FEMA Visits Mayes County to Assess Tornado Damage | ‘It’s Devastating’

KTUL - June 3, 2024 5:38 am

“We are here with state officials and with FEMA officials and SBA. We’re going out doing preliminary damage assessments. We are trying to get a dollar figure with the amount of damage that has been caused by this tornado,” said the Deputy Director of Emergency management for Mayes County. Michael Dunham.

The local emergency management team are doing those assessments in Mayes County and even with their neighboring counties such as Delaware.

That’s where they had a grand total of three tornados and those tornados ranged from an EF-1 in the Salina area, but up to EF-3 damage in certain parts of the counties they are assessing.

“It’s devastating. We know some of these people here and we are hurting for them. And we are praying that they can get back on their feet. We’ve had groups out since Saturday, said Dunham. Over 1,500 acres I believe is what that group was trying to cover. Trying to get it all cleaned up. It’s just devastating with how much damage and how much debris that their having to deal with here.”

Dunham tells us that they are only a two-person office with 13 volunteers.

He says they’ve dealt with ice storms, but this is probably the most damage they have seen with individual homes.

Some have lost everything and will have to start from scratch after this hit.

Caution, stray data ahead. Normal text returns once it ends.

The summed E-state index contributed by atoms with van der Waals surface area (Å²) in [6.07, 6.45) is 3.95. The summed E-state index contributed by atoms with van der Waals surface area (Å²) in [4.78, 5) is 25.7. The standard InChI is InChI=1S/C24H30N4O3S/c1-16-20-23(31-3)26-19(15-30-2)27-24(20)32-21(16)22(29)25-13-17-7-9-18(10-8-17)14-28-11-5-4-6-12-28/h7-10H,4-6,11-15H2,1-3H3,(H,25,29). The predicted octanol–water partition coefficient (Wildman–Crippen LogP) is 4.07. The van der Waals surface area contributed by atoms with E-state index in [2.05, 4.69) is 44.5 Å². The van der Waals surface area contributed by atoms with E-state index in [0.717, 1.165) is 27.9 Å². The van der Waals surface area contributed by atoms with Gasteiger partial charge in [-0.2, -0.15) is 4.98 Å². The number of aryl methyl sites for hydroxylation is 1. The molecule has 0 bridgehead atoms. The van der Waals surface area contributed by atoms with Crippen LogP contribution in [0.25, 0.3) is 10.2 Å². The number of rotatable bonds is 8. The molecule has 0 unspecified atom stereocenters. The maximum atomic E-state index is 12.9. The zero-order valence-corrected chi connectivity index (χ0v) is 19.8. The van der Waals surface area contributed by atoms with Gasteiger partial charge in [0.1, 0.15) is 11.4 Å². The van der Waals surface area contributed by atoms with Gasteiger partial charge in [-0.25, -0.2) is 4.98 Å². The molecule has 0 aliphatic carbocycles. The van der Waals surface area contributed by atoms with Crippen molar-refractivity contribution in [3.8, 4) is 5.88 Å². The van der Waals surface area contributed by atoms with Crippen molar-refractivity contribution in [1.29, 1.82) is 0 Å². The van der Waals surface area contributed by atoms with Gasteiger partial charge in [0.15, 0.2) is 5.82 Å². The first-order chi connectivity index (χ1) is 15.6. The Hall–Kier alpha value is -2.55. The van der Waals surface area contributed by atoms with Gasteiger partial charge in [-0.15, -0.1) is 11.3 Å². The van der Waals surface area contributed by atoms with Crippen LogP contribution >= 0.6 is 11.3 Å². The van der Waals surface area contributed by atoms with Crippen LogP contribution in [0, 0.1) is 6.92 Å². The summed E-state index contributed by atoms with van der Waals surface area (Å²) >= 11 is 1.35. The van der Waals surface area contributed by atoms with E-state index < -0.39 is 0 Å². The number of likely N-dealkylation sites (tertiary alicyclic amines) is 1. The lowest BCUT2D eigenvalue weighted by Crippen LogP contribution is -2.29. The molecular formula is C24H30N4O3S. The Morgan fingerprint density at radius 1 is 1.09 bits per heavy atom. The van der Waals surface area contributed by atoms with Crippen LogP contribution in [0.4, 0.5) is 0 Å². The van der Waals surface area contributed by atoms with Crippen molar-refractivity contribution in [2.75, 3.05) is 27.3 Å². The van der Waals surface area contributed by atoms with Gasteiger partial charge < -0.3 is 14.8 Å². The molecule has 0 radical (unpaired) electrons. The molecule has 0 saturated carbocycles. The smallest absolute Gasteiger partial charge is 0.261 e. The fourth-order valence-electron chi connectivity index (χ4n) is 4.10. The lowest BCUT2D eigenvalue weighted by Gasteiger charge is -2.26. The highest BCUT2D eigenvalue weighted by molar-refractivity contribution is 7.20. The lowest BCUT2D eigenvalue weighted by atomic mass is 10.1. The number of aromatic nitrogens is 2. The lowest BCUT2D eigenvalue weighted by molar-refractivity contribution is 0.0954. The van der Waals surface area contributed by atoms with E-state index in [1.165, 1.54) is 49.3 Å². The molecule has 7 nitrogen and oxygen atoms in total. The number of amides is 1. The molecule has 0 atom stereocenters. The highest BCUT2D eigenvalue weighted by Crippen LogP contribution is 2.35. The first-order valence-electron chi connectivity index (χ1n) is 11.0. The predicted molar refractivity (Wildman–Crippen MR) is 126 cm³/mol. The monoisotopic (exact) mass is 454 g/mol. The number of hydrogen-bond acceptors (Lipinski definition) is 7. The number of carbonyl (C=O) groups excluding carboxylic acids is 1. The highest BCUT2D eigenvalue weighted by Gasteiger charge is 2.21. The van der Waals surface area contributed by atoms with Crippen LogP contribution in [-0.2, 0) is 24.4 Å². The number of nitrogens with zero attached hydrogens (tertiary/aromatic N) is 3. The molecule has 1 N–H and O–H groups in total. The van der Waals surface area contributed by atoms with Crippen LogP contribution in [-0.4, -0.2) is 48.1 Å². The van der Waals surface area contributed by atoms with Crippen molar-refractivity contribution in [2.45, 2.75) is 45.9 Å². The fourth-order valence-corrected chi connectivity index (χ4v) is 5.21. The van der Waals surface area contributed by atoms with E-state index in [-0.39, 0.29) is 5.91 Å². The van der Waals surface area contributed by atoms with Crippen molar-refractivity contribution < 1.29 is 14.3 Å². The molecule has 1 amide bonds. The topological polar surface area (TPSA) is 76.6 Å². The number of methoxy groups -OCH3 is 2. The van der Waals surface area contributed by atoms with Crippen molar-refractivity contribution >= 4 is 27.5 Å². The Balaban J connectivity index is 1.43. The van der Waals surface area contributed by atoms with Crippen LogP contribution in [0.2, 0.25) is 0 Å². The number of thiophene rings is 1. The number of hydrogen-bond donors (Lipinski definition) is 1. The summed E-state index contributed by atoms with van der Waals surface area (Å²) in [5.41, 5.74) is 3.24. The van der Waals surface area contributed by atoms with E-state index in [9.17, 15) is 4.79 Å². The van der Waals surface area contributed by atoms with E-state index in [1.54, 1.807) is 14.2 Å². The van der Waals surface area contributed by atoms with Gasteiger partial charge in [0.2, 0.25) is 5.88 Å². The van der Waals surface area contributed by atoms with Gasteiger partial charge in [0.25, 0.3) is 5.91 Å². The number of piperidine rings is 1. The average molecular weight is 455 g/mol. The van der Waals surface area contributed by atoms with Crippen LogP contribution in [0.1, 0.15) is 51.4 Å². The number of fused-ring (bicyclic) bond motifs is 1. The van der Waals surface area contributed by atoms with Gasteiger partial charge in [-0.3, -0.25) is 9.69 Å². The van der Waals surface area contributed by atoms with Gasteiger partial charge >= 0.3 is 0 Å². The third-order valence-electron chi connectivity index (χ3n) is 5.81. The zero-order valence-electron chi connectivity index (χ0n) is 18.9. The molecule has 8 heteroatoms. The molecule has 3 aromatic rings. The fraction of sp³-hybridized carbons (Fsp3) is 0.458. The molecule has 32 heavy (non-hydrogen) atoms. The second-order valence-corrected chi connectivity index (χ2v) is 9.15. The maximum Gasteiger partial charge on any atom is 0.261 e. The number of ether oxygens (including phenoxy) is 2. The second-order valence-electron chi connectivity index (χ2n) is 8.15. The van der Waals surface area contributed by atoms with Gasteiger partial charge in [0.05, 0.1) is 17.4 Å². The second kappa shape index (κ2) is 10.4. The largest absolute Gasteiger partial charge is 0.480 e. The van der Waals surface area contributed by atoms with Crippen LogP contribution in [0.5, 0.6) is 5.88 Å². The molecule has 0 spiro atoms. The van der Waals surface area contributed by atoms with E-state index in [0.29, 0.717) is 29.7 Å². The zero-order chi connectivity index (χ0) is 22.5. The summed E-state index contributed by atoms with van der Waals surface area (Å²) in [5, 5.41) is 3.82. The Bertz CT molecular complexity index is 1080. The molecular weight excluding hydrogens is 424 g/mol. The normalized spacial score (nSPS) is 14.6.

“As you can see the house behind me, it is totally destroyed. There is no fixing that. They’re going to have to build back. Behind you all, there is a ton of debris. These people are going to be doing this for months, said Dunham. I’d say maybe nexus of year trying to clean everything back up and trying to get back to where they were.”

Dunham says there are about 70 registered homes in their area, and they have been struggling to get people to register online due to lack of power, cell service, and access to computers.

They say these tornadoes stretched 23 miles long.

And with the help from the state, they plan to have every house surveyed within the next week.

“I’m really here to make sure that we can try to expedite whatever request for assistance goes up from the state office to the governor’s office, up to the president to make sure that we can try our very best to get some federal assistance in here for all of those that have been impacted,” said state director of Oklahoma department of emergency management, Annie Vest.

“April 30 to date we have seen FEMA push out just over 4 million dollars to survivors.”

The goal is to be declared but with so much widespread damage, they need every resident to report their damage online to make a request specifically for Mayes County.

When these emergency management teams are deployed, they are looking for homes that have been affected, homes that have moderate damage, and homes that are totally destroyed.

You can go to damage.ok.gov if you have any type of damage to shingles missing on your roof up to a total home loss.

 

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